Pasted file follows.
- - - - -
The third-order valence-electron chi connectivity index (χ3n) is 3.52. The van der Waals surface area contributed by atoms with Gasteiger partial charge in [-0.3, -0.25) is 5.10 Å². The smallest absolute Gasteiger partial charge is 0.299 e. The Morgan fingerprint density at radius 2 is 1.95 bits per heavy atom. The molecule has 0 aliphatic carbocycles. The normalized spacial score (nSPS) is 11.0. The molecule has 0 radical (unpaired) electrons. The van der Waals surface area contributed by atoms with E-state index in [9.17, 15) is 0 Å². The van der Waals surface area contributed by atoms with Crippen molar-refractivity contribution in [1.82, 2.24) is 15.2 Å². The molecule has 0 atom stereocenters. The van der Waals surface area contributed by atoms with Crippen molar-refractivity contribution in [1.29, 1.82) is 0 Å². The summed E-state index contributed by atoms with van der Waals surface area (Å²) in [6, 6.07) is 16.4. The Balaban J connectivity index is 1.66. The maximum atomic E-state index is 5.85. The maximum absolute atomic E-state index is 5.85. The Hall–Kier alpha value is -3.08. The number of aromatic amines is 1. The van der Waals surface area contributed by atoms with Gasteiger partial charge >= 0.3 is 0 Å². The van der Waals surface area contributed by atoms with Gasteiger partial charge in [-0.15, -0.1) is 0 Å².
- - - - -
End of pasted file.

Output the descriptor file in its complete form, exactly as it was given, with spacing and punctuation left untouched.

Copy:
The third-order valence-electron chi connectivity index (χ3n) is 3.52. The van der Waals surface area contributed by atoms with Gasteiger partial charge in [-0.3, -0.25) is 5.10 Å². The smallest absolute Gasteiger partial charge is 0.299 e. The Morgan fingerprint density at radius 2 is 1.95 bits per heavy atom. The molecule has 0 aliphatic carbocycles. The normalized spacial score (nSPS) is 11.0. The molecule has 0 radical (unpaired) electrons. The van der Waals surface area contributed by atoms with E-state index in [9.17, 15) is 0 Å². The van der Waals surface area contributed by atoms with Crippen molar-refractivity contribution in [1.82, 2.24) is 15.2 Å². The molecule has 0 atom stereocenters. The van der Waals surface area contributed by atoms with Crippen molar-refractivity contribution in [1.29, 1.82) is 0 Å². The summed E-state index contributed by atoms with van der Waals surface area (Å²) in [6, 6.07) is 16.4. The Balaban J connectivity index is 1.66. The maximum atomic E-state index is 5.85. The maximum absolute atomic E-state index is 5.85. The Hall–Kier alpha value is -3.08. The number of aromatic amines is 1. The van der Waals surface area contributed by atoms with Gasteiger partial charge >= 0.3 is 0 Å². The van der Waals surface area contributed by atoms with Gasteiger partial charge in [-0.15, -0.1) is 0 Å².